Turning Casual Sports Fans Into Brand Advocates

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Please Retweet!

Despite their popularity, today's sports teams still need help amplifying their messages.

Can I get a RT?

If you’re on Twitter enough, you’ve seen this slightly annoying request for help spreading the word about a cause, event or other news deemed important by the original sender. It’s annoying because if the original tweet, cause or event was worthy enough, a RT request shouldn’t be necessary.

It’s an example of the struggle we all have to be heard over an ever-growing din of social media noise. As a digital marketer and communicator, I constantly grapple with this, as do most marketers, no matter how sexy, or unsexy, the brand.

Sports marketers have the upper hand, I would argue, because they generally offer a high-demand product that creates a passionate following – both offline and online. (Note team Twitter follower counts and the Trending Topics on any given NFL Sunday.) But they still have to work for your time and money in a down economy, which means adopting aggressive social media tactics like the rest of us.

I’ve already featured Baylor University’s efforts  to reward brand advocates. The Baltimore Ravens partnered with SocialToaster to create a similar program for the 2011-12 season, called RavensReps. It combines a brand advocate program with gamification techniques, allowing fans “to pick which content types to share and earn points for participating in the program.” Fans earn points by signing up for RavensReps and promoting a variety of Ravens content on their personal social networks. The payback? They move up a fan leader board, and earn prizes like memorabilia and other team merchandise.

The best way to reach today’s fans is through their friends, who are likely also fans.

Brand advocates aren’t anything new, but they do provide value to brandsEven before Twitter and Facebook, marketers tried to connect with the most passionate consumers. Harnessing their collective voice was a challenge then, but it becomes somewhat simpler now.

How? First, social media makes it easier to monitor, collect and share conversations of the most engaged users. Second, consumers actually want to connect with the things they like. Forty-two percent of adults online seek a “social application from their favorite brands,” according to Forrester Research.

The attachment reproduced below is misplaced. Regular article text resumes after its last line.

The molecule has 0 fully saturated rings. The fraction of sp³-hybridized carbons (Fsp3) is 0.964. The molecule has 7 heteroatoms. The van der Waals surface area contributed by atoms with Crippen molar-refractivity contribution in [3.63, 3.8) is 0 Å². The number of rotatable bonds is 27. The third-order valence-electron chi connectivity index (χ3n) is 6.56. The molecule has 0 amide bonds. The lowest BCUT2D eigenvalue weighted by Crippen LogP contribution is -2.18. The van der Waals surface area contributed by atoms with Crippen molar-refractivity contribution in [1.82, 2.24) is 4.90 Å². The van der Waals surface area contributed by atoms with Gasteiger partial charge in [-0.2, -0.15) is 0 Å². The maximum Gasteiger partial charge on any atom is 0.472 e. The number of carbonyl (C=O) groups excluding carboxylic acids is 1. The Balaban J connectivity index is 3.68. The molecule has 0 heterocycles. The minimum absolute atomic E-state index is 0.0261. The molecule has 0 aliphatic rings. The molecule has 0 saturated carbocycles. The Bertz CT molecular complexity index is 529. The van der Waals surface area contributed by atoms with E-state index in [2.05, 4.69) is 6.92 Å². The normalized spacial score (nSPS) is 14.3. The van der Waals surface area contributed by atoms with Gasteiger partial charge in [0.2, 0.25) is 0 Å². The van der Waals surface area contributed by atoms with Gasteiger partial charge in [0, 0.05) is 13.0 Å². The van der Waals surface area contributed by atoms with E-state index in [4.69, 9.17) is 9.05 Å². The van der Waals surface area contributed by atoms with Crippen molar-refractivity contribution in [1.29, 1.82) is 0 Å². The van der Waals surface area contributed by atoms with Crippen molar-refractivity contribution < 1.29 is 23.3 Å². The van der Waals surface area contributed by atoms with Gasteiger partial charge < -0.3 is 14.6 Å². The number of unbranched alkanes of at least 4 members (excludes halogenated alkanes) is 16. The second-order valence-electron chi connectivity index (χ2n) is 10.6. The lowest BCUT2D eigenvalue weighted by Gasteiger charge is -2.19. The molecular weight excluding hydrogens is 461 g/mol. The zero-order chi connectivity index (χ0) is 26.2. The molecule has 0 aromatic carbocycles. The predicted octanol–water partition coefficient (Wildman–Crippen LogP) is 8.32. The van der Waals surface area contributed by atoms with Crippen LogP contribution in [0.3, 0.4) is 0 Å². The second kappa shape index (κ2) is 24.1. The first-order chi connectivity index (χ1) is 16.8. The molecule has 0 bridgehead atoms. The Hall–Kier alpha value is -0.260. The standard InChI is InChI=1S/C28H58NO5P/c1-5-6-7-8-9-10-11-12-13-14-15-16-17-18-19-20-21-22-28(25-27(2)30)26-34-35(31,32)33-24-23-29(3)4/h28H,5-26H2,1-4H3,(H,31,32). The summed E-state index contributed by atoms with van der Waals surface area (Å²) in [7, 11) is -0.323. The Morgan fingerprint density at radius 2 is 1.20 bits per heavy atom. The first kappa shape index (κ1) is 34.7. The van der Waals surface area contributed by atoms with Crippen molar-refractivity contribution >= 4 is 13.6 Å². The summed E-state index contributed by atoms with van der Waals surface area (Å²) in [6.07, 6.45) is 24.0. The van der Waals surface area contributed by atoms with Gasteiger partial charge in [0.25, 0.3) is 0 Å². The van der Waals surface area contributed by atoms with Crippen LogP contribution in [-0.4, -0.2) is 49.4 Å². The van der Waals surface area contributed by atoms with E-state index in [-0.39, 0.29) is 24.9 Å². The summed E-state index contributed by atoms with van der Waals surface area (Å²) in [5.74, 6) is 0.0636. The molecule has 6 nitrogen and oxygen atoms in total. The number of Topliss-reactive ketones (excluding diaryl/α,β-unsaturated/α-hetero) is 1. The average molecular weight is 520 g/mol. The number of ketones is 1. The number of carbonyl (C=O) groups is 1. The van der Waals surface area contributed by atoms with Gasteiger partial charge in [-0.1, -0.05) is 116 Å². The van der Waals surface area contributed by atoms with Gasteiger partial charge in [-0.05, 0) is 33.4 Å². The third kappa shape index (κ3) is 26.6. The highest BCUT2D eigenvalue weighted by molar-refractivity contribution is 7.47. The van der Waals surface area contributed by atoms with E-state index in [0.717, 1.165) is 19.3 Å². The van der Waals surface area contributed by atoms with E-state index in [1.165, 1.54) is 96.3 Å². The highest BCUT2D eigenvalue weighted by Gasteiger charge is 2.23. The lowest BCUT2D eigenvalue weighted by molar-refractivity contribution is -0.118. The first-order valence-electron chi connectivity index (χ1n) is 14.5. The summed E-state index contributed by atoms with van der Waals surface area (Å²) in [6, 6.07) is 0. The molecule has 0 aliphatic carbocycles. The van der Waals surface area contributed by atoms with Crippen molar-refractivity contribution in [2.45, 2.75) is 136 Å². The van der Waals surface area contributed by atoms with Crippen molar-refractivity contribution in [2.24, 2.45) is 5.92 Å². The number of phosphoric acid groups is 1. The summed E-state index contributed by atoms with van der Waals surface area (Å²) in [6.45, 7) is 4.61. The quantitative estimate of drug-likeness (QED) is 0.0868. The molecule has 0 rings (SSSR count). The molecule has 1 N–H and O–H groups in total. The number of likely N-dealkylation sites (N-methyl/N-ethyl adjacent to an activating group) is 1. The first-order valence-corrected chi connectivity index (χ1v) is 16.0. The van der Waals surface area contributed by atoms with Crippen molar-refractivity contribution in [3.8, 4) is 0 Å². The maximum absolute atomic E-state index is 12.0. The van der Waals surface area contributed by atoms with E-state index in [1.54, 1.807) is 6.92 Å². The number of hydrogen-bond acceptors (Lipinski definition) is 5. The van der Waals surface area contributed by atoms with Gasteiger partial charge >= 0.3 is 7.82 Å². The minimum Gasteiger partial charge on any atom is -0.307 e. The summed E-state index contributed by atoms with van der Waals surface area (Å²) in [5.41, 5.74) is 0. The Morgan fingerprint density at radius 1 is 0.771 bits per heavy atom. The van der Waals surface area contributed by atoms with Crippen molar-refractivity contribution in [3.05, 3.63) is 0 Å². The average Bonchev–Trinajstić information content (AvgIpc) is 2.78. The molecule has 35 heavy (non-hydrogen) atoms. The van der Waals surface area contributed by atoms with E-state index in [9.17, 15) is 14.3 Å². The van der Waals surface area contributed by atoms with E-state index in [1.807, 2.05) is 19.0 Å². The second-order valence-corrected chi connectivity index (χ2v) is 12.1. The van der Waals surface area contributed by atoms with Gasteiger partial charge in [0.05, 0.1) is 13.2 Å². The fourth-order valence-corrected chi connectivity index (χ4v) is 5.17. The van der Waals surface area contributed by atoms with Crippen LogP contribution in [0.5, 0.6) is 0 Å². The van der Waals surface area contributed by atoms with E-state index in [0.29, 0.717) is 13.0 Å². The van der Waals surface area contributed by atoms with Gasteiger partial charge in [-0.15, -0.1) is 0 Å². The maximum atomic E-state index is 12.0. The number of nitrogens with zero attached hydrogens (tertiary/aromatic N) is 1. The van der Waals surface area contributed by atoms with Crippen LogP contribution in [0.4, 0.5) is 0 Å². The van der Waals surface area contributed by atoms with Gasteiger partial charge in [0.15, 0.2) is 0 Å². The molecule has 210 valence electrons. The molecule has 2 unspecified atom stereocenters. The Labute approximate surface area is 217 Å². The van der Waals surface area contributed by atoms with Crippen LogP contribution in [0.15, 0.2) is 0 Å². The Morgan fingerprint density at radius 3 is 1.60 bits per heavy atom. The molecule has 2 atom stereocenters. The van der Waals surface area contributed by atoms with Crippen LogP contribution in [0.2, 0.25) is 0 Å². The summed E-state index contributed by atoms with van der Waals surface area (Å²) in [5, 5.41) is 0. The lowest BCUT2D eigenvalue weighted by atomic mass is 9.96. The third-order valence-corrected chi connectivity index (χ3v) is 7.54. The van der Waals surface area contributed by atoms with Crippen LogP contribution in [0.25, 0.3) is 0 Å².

Using a social application to create and spread positive brand messages makes sense, even for highly engaging sports teams. Another Forrester study put it this way. “Social media has proven an invaluable tool for organizing offline influence events, as well as for amplifying the impact of those events.”

Providing fans with quality content and rewarding them for sharing it are two big pieces of the social media puzzle.

“The best way to grow share of voice is to delight your customers,” says Jay Baer, a social media blogger and content strategist, in an article about share of voice. “Delighted customers create satisfaction-driven content, which reaches other customers and prospective customers of your brand, essentially doing your marketing for you.”

The Ravens – and other sports organizations – realize your time (and money) is finite. The best way to reach you may not always be through traditional methods like advertising, or even team Twitter and Facebook posts. The best way to reach today’s fans is through their friends, who are likely also fans. The result creates a blooming conversation around a fan’s favorite team and ultimately influences their decisions, including purchasing tickets or merchandise.

Brand advocate programs, gamification and increasing share of voice are all traditional marketing methods that more of today’s sports teams – professional and collegiate –  are adopting. The good news is, fans are being rewarded for doing what they like to do – being passionate about their teams. The smart sports marketers will use social media and technology to monitor, capture and share that passion.

Now, can I get a RT of this post?

Thanks for being a fan.

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One thought on “Turning Casual Sports Fans Into Brand Advocates

  1. I agree that the constant begging for a ‘retweet’ is unnecessary as well as redundant, it serves a vital purpose for the Twitter community. Its a form of charity, social networking, and brand promotion all molded into one. Who wouldn’t want your cause or opinion being promoted by a celebrity to their thousands of followers. Once you get a ‘retweet’ or mention from a superstar, you’ll never need another. The instant traffic and attention directed to your twitter account is enough to last a lifetime.

    The statement that the best way to communicate to fans is not through advertisement or team pages could not be any more true today. Even while watching 5-10 identical episodes of SportsCenter daily, checking up on ESPN.com and other various sports sources, most all of my sport information comes first through Twitter or Facebook. Not only because it is a faster medium, but it also provides for more ways to reach me.

    I have probably read 30 stories about Tim Tebow and watched 10 video segments, but most prominently, I have read over 1000 tweets about him.

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